We interrupt this program to bring you this bulletin

The market is now down two days in a row.  Imagine!  Are you getting weak-kneed?

I hope not.

Let me share a couple of charts with you to provide some perspective.

Image result

The August/September period of the stock market – the chart, above, is of the S&P’s performance from 1929 to 2012 – is the roughest period of the year.  The above chart notes that the average return for August is about +0.7% for the month of August. But isolating monthly returns for August during the last 50 years pull that average down towards September’s more dismal average. Suffice it today, for seasonal reasons that no one understands, August and September are tough months.

Add to this, the goings-on with No. Korea, and we could be in for quite a tizzy. Peace and diplomacy are uppermost in my mind, and probably yours.  But this is a can that’s been kicked down the road for multiple decades.  No. Korea acts up, threatens neighbors or the world, nations agree to talk, more threats are muttered, and time and bribes are offered to stop the hysterics.  That’s been the script.  At least so far. Perhaps, it is time to challenge that script.  Or, are we to continue to permit, or even enable, a nation to act like a terrorist or to facilitate others’ terrorism in various, sordid places around the world until they are ready to stop or to cause us to cower into surrender?  Same goes for Iran, as far as I’m concerned.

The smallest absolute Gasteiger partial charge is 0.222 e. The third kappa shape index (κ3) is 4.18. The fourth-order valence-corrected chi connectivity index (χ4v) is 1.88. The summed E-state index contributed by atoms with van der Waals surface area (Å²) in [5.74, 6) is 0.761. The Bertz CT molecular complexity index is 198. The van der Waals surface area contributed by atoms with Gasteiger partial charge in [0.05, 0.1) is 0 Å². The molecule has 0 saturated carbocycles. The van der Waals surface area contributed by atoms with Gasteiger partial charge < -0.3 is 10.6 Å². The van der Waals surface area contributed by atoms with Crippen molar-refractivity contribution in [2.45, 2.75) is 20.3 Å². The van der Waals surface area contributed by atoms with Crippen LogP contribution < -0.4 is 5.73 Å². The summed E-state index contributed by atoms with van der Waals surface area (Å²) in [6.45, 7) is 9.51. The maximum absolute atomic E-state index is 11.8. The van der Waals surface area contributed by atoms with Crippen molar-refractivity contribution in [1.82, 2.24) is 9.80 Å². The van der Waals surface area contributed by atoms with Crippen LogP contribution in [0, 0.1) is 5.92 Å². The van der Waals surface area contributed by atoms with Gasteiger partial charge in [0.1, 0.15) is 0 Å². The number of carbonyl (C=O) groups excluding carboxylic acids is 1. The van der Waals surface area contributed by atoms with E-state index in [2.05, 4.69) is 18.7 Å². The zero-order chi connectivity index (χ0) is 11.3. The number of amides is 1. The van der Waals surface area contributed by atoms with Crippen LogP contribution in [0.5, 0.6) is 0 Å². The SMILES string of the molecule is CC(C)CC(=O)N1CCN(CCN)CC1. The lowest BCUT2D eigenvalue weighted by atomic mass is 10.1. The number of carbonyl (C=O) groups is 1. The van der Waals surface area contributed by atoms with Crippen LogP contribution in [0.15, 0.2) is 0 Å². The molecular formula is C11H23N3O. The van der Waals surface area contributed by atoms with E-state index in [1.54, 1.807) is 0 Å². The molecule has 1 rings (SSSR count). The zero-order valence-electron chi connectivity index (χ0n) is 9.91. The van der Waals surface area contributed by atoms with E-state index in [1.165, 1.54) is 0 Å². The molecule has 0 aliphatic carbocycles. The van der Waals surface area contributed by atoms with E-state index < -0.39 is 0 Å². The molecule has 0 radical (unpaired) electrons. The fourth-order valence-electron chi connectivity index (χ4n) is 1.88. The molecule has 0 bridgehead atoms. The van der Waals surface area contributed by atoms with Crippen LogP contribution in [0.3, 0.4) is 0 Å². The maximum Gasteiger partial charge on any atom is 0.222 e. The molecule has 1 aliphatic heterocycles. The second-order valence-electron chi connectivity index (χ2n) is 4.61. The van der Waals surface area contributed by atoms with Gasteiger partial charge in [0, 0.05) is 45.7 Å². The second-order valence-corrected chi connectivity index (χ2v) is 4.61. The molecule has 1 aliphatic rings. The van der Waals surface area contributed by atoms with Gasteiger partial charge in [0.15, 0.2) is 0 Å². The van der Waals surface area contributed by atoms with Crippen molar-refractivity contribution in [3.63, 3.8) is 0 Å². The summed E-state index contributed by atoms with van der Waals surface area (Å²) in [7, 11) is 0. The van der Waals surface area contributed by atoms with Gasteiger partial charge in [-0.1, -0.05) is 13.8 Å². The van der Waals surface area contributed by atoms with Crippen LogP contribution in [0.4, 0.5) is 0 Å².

Now financial markets are wonderful places to make money over time, but they are dreadful places to find examples of courage.  That, you will need to find within.

If I might offer some encouragement, take a gander at this chart:

Chart of the Day
As I have noted many times, we don’t know why stocks go up or down.  Not exactly.  Skirt lengths, Super Bowl winners, seasonality have all been alleged contributors.  But we seem most sure that the earnings of companies contribute a good deal to the dynamic. So, if that’s the case, then the chart above should give us some courage, in spite of the many voices of fear and negativity, that our economy is doing well.